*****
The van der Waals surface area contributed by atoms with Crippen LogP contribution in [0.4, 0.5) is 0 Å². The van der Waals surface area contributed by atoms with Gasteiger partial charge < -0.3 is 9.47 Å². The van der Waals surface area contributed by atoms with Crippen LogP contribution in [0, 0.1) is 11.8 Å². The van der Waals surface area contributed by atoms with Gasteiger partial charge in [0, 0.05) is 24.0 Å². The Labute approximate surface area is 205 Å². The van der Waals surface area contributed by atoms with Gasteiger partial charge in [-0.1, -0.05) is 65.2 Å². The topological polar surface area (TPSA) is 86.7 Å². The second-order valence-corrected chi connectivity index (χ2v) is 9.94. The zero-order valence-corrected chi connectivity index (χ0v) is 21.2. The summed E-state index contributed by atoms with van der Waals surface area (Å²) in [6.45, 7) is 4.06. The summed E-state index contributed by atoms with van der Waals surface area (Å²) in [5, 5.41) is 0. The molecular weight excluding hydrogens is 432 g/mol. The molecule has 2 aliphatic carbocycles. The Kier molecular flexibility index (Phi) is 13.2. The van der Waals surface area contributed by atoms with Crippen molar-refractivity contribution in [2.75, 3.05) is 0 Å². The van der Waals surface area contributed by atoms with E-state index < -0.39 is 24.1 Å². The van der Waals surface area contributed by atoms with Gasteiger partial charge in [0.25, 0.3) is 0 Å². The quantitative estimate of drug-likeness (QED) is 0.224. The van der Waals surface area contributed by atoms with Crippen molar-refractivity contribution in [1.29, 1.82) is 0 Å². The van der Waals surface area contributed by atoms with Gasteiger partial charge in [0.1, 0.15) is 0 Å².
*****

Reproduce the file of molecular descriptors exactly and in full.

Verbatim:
The van der Waals surface area contributed by atoms with Crippen LogP contribution in [0.4, 0.5) is 0 Å². The van der Waals surface area contributed by atoms with Gasteiger partial charge < -0.3 is 9.47 Å². The van der Waals surface area contributed by atoms with Crippen LogP contribution in [0, 0.1) is 11.8 Å². The van der Waals surface area contributed by atoms with Gasteiger partial charge in [0, 0.05) is 24.0 Å². The Labute approximate surface area is 205 Å². The van der Waals surface area contributed by atoms with Gasteiger partial charge in [-0.1, -0.05) is 65.2 Å². The topological polar surface area (TPSA) is 86.7 Å². The second-order valence-corrected chi connectivity index (χ2v) is 9.94. The zero-order valence-corrected chi connectivity index (χ0v) is 21.2. The summed E-state index contributed by atoms with van der Waals surface area (Å²) in [6.45, 7) is 4.06. The summed E-state index contributed by atoms with van der Waals surface area (Å²) in [5, 5.41) is 0. The molecular weight excluding hydrogens is 432 g/mol. The molecule has 2 aliphatic carbocycles. The Kier molecular flexibility index (Phi) is 13.2. The van der Waals surface area contributed by atoms with Crippen molar-refractivity contribution in [2.75, 3.05) is 0 Å². The van der Waals surface area contributed by atoms with E-state index < -0.39 is 24.1 Å². The van der Waals surface area contributed by atoms with Gasteiger partial charge in [0.25, 0.3) is 0 Å². The quantitative estimate of drug-likeness (QED) is 0.224. The van der Waals surface area contributed by atoms with Crippen molar-refractivity contribution in [1.29, 1.82) is 0 Å². The van der Waals surface area contributed by atoms with Gasteiger partial charge in [0.1, 0.15) is 0 Å².